A recent report drew the connections among the individuals Donald Trump’s Georgia indictment co-conspirators, and it identified a pattern of conduct that suggests the former president’s allies will reportedly soon turn against him in order to legally protect themselves.
Mark Meadows, the White House chief of staff, is accused of conspiring with Trump to rig Georgia’s 2020 election, according to a Politico story on his probable legal strategy.
According to court records cited in the report, Meadows is very likely to stand with Trump’s other former associates in blaming the former president and portraying him as the “primary diver” of the racketeering scheme they are accused of.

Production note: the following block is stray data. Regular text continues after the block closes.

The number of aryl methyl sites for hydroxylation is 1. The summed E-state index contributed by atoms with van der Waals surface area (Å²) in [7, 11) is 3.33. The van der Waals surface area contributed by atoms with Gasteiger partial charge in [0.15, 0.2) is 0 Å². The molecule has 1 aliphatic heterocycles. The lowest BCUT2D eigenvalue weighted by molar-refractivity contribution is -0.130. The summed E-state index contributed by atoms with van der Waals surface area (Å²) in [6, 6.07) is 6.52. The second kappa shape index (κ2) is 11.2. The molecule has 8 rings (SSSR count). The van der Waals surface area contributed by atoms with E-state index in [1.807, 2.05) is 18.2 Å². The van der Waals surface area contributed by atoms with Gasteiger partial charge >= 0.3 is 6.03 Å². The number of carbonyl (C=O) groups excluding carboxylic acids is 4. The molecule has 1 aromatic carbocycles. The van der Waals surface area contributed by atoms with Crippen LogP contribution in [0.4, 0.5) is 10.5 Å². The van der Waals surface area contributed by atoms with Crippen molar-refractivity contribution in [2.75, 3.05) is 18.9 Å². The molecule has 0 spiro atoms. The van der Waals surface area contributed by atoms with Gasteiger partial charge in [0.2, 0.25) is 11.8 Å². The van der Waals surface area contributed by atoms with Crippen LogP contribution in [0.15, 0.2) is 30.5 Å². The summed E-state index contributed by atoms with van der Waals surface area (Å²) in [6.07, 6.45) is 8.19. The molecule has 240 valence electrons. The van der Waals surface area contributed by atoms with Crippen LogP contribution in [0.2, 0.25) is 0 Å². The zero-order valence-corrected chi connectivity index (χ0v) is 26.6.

Trump’s prominent role in the infamous Jan. 2, 2021, phone call in which he demanded that Georgia Secretary of State Brad Raffensperger, a Republican, “find” enough votes to declare Trump the winner, was reportedly brought up by Meadows’ defense attorney during a recent hearing in Atlanta, potentially giving a major hint at what Meadows’ legal strategy is likely to be.
That crucial call was organized by Meadows. However, an attorney for Meadows underlined that his client’s involvement in the actual debate was both less significant and controversial than Trump’s after the prosecution played tape of the call in the courtroom.
“There’s a lot of statements by Mr. Trump. Mr. Meadows’ speaking roles were quite limited,” Meadows’ lawyer Michael Francisco reportedly said.
Meadows also allegedly stated in his own testimony at a hearing last week that Trump considered the phony electors to be an important component of his plan to maintain power.
He claimed that out of concern for a possible reprimand from Trump, he had urged the campaign in an email to put together such slates.